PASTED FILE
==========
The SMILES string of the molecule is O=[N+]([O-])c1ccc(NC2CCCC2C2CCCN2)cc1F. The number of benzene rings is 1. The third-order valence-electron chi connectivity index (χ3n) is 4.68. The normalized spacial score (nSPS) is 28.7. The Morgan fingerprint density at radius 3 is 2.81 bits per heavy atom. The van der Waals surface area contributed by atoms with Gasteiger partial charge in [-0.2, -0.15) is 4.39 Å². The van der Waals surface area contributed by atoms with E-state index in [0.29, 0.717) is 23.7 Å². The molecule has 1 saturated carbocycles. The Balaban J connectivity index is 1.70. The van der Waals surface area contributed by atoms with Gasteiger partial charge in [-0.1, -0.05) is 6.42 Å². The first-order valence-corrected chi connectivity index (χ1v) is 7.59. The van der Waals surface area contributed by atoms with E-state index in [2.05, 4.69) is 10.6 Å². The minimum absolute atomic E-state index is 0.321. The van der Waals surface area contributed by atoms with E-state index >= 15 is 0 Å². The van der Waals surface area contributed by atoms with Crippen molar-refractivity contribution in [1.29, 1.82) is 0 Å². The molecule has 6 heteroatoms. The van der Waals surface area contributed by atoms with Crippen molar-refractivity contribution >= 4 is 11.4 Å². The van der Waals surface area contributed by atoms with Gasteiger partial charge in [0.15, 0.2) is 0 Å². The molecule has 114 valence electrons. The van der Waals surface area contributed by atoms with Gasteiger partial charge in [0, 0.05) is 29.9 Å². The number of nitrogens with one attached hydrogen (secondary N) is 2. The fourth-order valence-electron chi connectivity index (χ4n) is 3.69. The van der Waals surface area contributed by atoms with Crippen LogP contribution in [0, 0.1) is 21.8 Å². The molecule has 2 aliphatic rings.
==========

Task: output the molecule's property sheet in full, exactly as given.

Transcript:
The SMILES string of the molecule is O=[N+]([O-])c1ccc(NC2CCCC2C2CCCN2)cc1F. The number of benzene rings is 1. The third-order valence-electron chi connectivity index (χ3n) is 4.68. The normalized spacial score (nSPS) is 28.7. The Morgan fingerprint density at radius 3 is 2.81 bits per heavy atom. The van der Waals surface area contributed by atoms with Gasteiger partial charge in [-0.2, -0.15) is 4.39 Å². The van der Waals surface area contributed by atoms with E-state index in [0.29, 0.717) is 23.7 Å². The molecule has 1 saturated carbocycles. The Balaban J connectivity index is 1.70. The van der Waals surface area contributed by atoms with Gasteiger partial charge in [-0.1, -0.05) is 6.42 Å². The first-order valence-corrected chi connectivity index (χ1v) is 7.59. The van der Waals surface area contributed by atoms with E-state index in [2.05, 4.69) is 10.6 Å². The minimum absolute atomic E-state index is 0.321. The van der Waals surface area contributed by atoms with E-state index >= 15 is 0 Å². The van der Waals surface area contributed by atoms with Crippen molar-refractivity contribution in [1.29, 1.82) is 0 Å². The molecule has 6 heteroatoms. The van der Waals surface area contributed by atoms with Crippen molar-refractivity contribution >= 4 is 11.4 Å². The van der Waals surface area contributed by atoms with Gasteiger partial charge in [0.15, 0.2) is 0 Å². The molecule has 114 valence electrons. The van der Waals surface area contributed by atoms with Gasteiger partial charge in [0, 0.05) is 29.9 Å². The number of nitrogens with one attached hydrogen (secondary N) is 2. The fourth-order valence-electron chi connectivity index (χ4n) is 3.69. The van der Waals surface area contributed by atoms with Crippen LogP contribution in [0, 0.1) is 21.8 Å². The molecule has 2 aliphatic rings.